A couple of years into Aikido training I was sitting in silent meditation with Sensei and several dojomates before class, lights dimmed, eyes closed. This was a regular practice at the dojo then, and frankly I initially joined in as a way to make sure I got to class on time. Worst case, if I got out of work late, or ran into traffic, I’d miss meditation, but still get to class. I was a bit of a cushion in my schedule.
But I quickly learned to really value that brief period of stillness. The rest of my life was intense — busy and harried. But I’m nothing if not tough, so I persisted, dashing from one responsibility to another — community organizations, political activism, my high-pressure, high-hours job, not to mention caring for and working with my horse and donkeys, plus time with family and friends, dealing with health, chores, yardwork, … I was overwhelmed and exhausted. I was also in a lot of pain from neuropathy that was worsened by sitting at a desk for hours at a time in uncomfortable “business attire,” and further multiplied by stress.
“Everything is just fine. Really.” (Not.)
Out of necessity I had gotten very good at ignoring what I was feeling. Just shut it out and keep moving forward.
But this particular evening, as I settled into our usual 15 minutes of meditation, and started to let the thoughts from my chattering mind drift away, I noticed tears welling up. A small voice inside of me was speaking up: “You can’t keep doing this. You just can’t.” The tears spilled over and ran freely down my cheeks. It was true. Something had to give, and if I didn’t make some deliberate changes that something was going to be me.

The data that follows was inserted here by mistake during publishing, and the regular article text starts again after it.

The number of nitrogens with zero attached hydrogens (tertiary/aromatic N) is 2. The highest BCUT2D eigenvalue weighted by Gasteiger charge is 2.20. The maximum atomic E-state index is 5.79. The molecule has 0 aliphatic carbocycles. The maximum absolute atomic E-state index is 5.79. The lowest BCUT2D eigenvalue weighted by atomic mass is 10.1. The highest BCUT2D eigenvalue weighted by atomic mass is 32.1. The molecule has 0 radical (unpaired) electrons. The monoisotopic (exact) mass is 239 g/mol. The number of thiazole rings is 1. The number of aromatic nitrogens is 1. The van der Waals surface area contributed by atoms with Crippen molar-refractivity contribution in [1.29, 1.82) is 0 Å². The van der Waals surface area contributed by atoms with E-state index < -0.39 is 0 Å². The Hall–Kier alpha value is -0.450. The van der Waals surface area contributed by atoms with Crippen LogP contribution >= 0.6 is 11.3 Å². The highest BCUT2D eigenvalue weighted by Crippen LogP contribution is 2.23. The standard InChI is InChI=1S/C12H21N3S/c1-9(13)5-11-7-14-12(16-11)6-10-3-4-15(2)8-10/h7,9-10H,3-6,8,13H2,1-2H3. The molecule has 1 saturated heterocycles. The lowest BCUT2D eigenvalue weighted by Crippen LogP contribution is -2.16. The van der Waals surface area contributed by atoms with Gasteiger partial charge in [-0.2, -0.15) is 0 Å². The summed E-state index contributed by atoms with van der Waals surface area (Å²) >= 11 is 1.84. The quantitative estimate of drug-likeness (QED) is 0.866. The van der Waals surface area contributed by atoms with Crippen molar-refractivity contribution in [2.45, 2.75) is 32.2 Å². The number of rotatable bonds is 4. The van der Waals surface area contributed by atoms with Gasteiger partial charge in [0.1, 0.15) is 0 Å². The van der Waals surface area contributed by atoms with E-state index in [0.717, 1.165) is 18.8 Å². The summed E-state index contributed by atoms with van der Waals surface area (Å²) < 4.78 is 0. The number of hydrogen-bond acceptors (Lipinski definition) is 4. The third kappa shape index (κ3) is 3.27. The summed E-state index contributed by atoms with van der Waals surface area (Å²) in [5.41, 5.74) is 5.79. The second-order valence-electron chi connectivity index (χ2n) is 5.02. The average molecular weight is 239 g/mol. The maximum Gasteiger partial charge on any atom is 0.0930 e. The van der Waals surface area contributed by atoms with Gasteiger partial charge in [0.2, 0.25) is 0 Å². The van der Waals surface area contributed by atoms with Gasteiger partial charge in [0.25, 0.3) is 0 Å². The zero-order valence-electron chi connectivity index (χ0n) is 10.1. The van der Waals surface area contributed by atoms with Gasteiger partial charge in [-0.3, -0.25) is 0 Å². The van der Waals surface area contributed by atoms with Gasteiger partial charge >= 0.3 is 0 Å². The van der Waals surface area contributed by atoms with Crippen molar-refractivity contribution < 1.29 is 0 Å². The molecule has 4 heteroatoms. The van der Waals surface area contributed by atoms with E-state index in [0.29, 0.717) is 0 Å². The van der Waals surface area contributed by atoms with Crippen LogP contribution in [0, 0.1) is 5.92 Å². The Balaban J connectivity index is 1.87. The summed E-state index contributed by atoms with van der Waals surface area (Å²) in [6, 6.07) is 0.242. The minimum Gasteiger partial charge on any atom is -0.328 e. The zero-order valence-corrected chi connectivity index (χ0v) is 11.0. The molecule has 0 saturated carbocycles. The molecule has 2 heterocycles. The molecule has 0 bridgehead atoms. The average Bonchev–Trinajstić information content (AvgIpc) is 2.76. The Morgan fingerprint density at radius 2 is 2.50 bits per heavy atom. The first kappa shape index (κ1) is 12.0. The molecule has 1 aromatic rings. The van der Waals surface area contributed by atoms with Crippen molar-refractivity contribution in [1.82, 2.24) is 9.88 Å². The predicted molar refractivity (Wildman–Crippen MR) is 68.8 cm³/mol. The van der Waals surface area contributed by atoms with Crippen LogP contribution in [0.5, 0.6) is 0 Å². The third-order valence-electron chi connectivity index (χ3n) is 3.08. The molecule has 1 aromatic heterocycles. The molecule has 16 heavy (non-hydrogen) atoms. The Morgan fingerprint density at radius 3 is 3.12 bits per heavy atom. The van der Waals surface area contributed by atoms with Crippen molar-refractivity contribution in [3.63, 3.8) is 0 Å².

Some things you can’t unhear.
Simply stopping and getting quiet for a few minutes let me hear that small voice. That was so important!
Having gotten the message I couldn’t go back to pretending things were OK. Within days I met with my employer and renegotiated how I was working, reducing the constant pressure and unmanageable distractions. I ultimately changed careers completely. Even though I loved the work I’d spent years mastering, I could not continue in that environment. I dropped as many other commitments as I could, too.
I realized that while there are many important things in the world that need to be done, I was not responsible for doing all of them. That way of living had been making me miserable and sick, and not achieving much, really. Seeing that clearly and deliberately forging a new way of living created a huge shift for me. I reclaimed my life. It hasn’t been easy, as the saying goes, but it has been worth it. All from taking a few minutes to check in with myself.
What might you hear, if you got quiet for a few minutes?
Meditation has many benefits, both for our Aikido practice at the dojo, and off the mat, too. Getting in touch with what’s going on in our bodies and in our hearts is one of the most important, and has powerful implications for all aspects of our lives.
This memory came to me as I was writing what will be my next post, How to Meditate — A Practical Guide to Finding Your Own Way. I will link to it here as soon as it’s published.